Still, the upgrades weren’t enough to make the Royals full-fledged contenders. After a 15-7 showing in April, they finished 0.500 or lower each month after. Kansas City was surprisingly quiet last winter. The Royals reunited with Zack Greinke on a $13 million contract and shipped the underperforming miner for the reliever Amir Garrett. Otherwise, Kansas City was counting on internal improvements coupled with the fruits of a thriving agricultural system to get back above .500 for the first time since winning the World Series in 2015.

The Royals carried the best hope Bobby Witt Jr. on the opening day list. In a few months, MJ Melendez and Vinnie Pasquantino would join him. All three got off to good starts, with Witt and Pasquantino looking like above-average regulars from the get-go. The team’s overall performance, however, went in the wrong direction. They won nine fewer games than in 2021, finishing with the fifth-worst record in the majors. Benintendi and cornerstone of the long-running franchise Whit Merrifield were traded mid-season.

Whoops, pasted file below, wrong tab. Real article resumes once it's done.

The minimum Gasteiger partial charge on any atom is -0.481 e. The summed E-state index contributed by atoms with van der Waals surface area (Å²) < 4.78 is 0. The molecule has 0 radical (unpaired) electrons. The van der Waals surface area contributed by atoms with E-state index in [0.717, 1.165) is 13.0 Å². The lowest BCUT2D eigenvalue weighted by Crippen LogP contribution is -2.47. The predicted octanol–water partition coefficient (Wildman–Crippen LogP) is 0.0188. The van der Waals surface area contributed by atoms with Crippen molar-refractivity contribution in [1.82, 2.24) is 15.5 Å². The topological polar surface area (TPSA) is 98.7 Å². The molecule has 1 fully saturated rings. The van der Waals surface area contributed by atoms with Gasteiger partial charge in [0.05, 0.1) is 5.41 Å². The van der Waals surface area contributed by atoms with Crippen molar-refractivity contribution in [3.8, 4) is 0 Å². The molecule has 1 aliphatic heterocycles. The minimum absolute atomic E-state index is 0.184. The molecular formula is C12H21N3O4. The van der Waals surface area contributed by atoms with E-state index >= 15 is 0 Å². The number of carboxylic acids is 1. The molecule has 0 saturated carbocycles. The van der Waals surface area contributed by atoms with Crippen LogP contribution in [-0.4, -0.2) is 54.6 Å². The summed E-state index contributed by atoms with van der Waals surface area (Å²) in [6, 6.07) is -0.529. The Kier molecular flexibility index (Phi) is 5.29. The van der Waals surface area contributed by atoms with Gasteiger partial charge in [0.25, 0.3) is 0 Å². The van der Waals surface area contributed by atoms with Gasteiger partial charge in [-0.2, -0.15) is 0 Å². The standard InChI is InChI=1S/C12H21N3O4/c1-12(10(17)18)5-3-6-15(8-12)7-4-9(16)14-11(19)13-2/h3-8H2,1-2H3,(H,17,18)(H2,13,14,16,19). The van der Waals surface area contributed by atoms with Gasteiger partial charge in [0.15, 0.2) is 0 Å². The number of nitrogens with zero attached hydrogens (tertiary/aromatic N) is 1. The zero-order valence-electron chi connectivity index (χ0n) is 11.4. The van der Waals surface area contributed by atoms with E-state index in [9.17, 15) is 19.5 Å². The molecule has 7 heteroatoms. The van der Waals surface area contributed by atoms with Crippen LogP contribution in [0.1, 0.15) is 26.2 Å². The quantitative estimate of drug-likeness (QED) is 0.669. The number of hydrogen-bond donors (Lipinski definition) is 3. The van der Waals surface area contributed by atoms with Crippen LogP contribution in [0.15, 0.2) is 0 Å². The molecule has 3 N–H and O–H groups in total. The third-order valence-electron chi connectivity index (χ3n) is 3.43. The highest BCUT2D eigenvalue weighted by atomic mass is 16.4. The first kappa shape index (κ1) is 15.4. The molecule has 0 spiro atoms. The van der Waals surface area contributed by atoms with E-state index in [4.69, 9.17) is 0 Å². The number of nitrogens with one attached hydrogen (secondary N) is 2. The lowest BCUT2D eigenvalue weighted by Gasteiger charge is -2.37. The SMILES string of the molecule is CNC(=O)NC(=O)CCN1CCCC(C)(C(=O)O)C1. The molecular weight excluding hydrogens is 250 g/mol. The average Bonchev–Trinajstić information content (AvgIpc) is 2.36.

Among the main reasons for the lack of progress was a starting rotation that ranked 26th in the majors with a 4.72 ERA. Of the seven KC starters in the top 20 innings, five had an ERA of 4.93 or higher. It’s particularly discouraging given the sheer volume of talented young arms the Royals have seen reach the majors in recent seasons. Kansas City has invested a lot of tentative capital to bolster its pitching pipeline, including using four of the top 40 overall selections in 2018 on college arms. Brady Singer, Jackson Kovar, Daniel Lynch and Kris Bubic were all brought in that year, but only Singer made it through the development stages the club had considered.